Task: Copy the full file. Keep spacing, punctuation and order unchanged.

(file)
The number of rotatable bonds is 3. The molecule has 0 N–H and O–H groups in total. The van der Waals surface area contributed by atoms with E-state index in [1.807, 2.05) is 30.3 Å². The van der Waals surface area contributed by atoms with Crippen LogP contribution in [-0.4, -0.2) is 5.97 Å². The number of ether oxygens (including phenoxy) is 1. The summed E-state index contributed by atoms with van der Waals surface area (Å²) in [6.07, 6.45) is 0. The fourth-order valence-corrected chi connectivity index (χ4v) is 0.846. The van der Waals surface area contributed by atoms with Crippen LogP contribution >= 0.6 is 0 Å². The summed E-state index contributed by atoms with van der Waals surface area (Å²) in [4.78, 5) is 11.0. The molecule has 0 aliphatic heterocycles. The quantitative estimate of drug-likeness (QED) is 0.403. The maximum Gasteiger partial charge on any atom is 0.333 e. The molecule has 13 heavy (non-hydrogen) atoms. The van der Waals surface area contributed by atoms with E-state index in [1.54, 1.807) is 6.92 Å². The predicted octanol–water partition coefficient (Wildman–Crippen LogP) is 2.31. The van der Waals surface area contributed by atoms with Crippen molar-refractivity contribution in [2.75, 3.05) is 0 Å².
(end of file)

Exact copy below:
The number of rotatable bonds is 3. The molecule has 0 N–H and O–H groups in total. The van der Waals surface area contributed by atoms with E-state index in [1.807, 2.05) is 30.3 Å². The van der Waals surface area contributed by atoms with Crippen LogP contribution in [-0.4, -0.2) is 5.97 Å². The number of ether oxygens (including phenoxy) is 1. The summed E-state index contributed by atoms with van der Waals surface area (Å²) in [6.07, 6.45) is 0. The fourth-order valence-corrected chi connectivity index (χ4v) is 0.846. The van der Waals surface area contributed by atoms with Crippen LogP contribution >= 0.6 is 0 Å². The summed E-state index contributed by atoms with van der Waals surface area (Å²) in [4.78, 5) is 11.0. The molecule has 0 aliphatic heterocycles. The quantitative estimate of drug-likeness (QED) is 0.403. The maximum Gasteiger partial charge on any atom is 0.333 e. The molecule has 13 heavy (non-hydrogen) atoms. The van der Waals surface area contributed by atoms with E-state index in [1.54, 1.807) is 6.92 Å². The predicted octanol–water partition coefficient (Wildman–Crippen LogP) is 2.31. The van der Waals surface area contributed by atoms with Crippen molar-refractivity contribution in [2.75, 3.05) is 0 Å².